This past Wednesday, the Public School Board voted to recommend the closure of the three remaining high schools in the lower city’s core – Sir John A MacDonald, Delta and Parkview. This decision will create a “education desert, leaving a 10-kilometre stretch of downtown without a high school, between Westdale and Sir Winston Churchill. Many others are still at risk, with the board planning to shutter 30 schools in an attempt to grapple with the Province’s notorious Funding Formula. In place of these three schools and others, like Scott Park, they’ve already closed, they’ll be building a massive “superschool” to accommodate thousands of inner-city students.

At the core of the matter, of course, is the provincial “funding formula”, implemented under Mike Harris. This formula dictates funding based on calculations of enrolment, and prevents boards from building new schools until old ones are closed. Even with “adjustments” made since under McGuinty, this model chronically under-funds boards, as described by “No Time for Complacency“, a report by the Centre for Policy Alternatives. It allocates funds based on what the Province thinks they should cost, rather than evidence from functioning schools. At last count, Ontario ranked 48th out of 64 districts in North Amercia in terms of funding – New York City (not known for well-funded public schools) spends about double per student what Toronto does. Beyond this, the focus these policies have put on fundraising at the school level has led to a huge imbalance between rich and poor neighbourhoods.

This decision, along with lists of past and proposed closures show a picture of an utterly divided city. Those hardest hit are among the poorest inner-city neighbourhoods, as well as more working-class parts of the Mountain. Particularly impacted are schools with large immigrant populations (Sir John A MacDonald) and special-needs programs (Parkview). Even in the West End, the board reccommended Prince Philip for closure, over more affluent George R. Allan or Dalewood. Those less affected, as always, are those in the whiter, wealthier suburban parts of town.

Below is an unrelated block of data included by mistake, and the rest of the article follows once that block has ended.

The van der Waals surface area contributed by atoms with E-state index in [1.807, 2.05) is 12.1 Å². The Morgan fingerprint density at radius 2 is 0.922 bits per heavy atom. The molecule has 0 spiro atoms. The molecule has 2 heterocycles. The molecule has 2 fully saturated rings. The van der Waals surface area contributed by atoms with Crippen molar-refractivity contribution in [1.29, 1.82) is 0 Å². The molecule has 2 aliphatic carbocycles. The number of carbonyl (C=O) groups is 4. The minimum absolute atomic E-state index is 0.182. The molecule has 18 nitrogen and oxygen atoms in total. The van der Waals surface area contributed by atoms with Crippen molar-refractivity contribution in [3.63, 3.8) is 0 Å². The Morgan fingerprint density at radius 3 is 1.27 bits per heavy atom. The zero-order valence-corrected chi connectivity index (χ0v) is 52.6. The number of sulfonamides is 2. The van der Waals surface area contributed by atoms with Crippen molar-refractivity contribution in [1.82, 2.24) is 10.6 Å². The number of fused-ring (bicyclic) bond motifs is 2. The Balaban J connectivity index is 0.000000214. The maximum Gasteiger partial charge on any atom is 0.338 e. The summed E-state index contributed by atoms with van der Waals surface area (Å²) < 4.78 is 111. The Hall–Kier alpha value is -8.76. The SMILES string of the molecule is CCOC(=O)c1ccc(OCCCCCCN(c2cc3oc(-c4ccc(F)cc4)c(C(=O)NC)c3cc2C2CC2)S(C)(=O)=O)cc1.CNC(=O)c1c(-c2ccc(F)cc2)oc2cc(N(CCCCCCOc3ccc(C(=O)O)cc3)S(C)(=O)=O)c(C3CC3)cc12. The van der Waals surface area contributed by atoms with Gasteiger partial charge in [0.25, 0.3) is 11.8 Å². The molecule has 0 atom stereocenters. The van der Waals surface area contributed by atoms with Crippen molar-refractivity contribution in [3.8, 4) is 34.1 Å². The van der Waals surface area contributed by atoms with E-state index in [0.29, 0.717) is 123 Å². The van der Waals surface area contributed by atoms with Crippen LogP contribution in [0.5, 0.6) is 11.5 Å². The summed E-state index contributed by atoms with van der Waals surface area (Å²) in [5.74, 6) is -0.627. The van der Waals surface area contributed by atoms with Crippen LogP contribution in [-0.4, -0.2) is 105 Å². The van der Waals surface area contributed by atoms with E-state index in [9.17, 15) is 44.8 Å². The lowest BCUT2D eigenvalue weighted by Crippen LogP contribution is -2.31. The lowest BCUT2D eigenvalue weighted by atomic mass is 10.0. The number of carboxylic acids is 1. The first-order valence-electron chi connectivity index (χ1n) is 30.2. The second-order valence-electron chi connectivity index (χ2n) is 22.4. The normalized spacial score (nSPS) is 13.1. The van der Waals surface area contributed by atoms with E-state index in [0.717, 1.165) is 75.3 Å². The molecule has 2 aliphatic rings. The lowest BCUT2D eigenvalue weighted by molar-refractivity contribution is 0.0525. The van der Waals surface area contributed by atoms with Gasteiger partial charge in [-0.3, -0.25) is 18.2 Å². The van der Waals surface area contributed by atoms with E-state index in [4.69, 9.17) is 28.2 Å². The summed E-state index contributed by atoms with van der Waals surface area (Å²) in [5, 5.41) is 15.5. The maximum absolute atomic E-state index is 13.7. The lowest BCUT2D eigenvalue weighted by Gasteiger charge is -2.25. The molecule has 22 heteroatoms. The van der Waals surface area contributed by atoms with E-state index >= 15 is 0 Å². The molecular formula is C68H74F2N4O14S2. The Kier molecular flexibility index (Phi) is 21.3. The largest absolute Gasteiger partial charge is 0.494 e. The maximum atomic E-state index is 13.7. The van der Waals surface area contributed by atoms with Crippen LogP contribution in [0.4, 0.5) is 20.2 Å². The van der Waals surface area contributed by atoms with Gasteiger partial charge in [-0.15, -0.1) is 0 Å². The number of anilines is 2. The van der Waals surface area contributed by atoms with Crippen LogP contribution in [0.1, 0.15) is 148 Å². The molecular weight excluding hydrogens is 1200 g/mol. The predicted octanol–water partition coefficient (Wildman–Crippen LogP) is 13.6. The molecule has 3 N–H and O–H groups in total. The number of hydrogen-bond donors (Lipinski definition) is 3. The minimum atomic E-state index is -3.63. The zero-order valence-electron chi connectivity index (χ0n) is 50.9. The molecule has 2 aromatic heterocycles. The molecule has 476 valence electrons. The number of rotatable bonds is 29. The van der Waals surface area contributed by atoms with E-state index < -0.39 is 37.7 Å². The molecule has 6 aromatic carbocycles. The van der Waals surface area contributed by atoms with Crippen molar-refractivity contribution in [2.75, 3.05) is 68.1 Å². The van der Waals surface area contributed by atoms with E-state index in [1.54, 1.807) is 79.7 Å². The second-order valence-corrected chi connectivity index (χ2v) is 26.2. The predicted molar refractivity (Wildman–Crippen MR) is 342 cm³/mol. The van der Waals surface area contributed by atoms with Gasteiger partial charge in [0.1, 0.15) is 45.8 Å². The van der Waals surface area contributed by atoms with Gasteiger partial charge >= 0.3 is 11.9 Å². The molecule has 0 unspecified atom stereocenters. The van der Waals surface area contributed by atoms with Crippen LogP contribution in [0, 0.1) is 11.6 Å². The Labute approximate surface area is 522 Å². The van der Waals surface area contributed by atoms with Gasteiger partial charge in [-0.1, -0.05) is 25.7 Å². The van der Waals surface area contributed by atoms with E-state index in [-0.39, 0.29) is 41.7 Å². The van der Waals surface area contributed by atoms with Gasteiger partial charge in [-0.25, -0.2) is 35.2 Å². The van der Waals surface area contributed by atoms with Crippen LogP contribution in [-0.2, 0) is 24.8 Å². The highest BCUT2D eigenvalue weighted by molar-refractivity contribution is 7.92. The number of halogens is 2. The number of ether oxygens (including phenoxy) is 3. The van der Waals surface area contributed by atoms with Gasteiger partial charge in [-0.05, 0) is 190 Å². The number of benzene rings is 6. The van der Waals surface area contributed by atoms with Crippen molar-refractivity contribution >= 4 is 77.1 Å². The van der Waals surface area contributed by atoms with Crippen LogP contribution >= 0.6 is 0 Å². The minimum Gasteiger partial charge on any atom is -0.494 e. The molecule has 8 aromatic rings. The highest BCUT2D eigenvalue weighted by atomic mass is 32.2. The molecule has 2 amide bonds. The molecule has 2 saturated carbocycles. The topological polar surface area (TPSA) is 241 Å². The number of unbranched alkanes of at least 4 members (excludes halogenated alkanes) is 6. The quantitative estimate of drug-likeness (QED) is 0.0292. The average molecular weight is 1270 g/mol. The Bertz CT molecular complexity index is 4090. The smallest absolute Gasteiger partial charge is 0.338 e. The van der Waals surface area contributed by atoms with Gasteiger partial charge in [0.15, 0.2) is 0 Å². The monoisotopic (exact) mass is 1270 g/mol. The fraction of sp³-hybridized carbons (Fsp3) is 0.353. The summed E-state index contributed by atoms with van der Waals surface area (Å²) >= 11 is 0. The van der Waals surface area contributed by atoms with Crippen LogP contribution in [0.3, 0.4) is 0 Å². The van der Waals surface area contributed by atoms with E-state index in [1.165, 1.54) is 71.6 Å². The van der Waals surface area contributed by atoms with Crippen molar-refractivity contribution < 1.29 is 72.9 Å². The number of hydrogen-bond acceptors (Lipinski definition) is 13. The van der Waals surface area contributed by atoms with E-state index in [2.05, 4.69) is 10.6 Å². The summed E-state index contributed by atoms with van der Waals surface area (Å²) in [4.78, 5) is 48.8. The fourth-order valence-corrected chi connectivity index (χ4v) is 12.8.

School closures damage the very fabric of communities. When neighbourhood schools go, so do the networks of families they connect, the walkable streetscapes and much of the neighbourhood’s identity. In response, families stop buying homes nearby, and enrolment drops at remaining schools. Like roadwork, service or the way bylaws are enforced, this is a lot less about schools than it is about class.

The cycle of neglect and under-funding which afflicts poorer parts of Hamilton has had devastating results. Over the past few decades there’s been an exodus of businesses, institutions and any families who could afford to leave, thoroughly subsidized by the City’s suburbabn building schemes. As neighbourhoods grew poorer, this “urban blight” only prompted others to write them off as hopelessly polluted and impoverished. The decline in political influence and public/private funding which comes along with this exodus only made things worse. These neighbourhoods became a place to further cut costs, to concentrate social services other areas didn’t want, to dump toxic waste or speculate on cheap properties. All of these factors, drove the cycle to new depths.